*Create Standardized Agreements With Publishers: Many companies do not realize that they have leverage when negotiating license agreements with publishers. In fact, companies can incorporate less one-sided terms into software license agreements with the assistance of their own legal counsel. Favorable provisions can include “no audit” clauses or voluntary “true-ups” to reduce the costs of compliance management and the total costs of ownership.
*Retain Proofs of Purchase and Keep Accurate Records: Contrary to popular belief, trade associations and publishers only accept dated proofs of purchase, with an entity name matching that of the audited company. Anything less will fall short of publishers’ mandated proof of ownership and therefore, repurchase of the assets in question may become necessary.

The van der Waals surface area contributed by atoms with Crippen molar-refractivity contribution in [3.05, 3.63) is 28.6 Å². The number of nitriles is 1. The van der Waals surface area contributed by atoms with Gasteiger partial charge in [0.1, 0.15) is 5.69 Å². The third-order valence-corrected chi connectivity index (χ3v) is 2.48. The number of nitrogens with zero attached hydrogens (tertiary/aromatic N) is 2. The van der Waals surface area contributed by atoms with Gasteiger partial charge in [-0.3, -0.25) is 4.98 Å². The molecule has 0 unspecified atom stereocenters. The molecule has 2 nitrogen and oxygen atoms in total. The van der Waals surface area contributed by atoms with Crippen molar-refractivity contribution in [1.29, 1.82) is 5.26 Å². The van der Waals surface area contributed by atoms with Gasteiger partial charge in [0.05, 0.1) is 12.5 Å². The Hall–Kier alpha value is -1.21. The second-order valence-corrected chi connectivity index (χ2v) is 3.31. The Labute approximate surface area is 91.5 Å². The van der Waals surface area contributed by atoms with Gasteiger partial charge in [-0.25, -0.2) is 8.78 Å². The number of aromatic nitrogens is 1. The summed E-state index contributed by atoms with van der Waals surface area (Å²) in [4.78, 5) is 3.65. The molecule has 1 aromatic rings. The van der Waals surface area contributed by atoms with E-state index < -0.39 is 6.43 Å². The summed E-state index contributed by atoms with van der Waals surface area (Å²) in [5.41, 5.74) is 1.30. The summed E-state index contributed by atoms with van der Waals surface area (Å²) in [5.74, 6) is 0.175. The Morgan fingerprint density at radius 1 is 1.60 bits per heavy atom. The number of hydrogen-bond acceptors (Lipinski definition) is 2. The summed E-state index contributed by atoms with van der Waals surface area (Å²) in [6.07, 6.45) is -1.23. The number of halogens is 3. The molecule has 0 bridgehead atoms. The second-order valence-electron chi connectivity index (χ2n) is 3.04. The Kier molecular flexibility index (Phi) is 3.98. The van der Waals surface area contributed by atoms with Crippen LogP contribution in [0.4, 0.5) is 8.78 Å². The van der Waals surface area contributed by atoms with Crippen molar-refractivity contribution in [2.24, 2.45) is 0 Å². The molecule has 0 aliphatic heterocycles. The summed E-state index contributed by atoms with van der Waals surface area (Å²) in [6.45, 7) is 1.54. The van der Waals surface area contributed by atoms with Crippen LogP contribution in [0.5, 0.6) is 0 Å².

*Choose Integrated, IT Asset Management Tools: Asset management should be built into every company’s ongoing business processes to ensure that this process and license compliance become core competencies. The ability to conduct routine reconciliations is required to ensure software license and Sarbanes-Oxley compliance.
*Obtain Expert Assistance in the Event of An Audit: Audit defense is most effective with the representation of specialized legal counsel to avoid the common mistakes that may jeopardize a company’s legal position. Any automated discovery that is conducted under the supervision of legal counsel will be protected by attorney-client and work-product privileges, should an out-of-court resolution not be possible.
Because many software publishers are focusing on license reviews to increase revenues, companies should actively review their compliance with licensing terms. Companies that are proactive with their software asset management programs can minimize the time necessary to respond and reduce the potential exposure that typically results from a software audit.
For the original version on PRWeb visit: http://www.prweb.com/releases/prwebsoftwareaudits/2012/prweb9066133.htm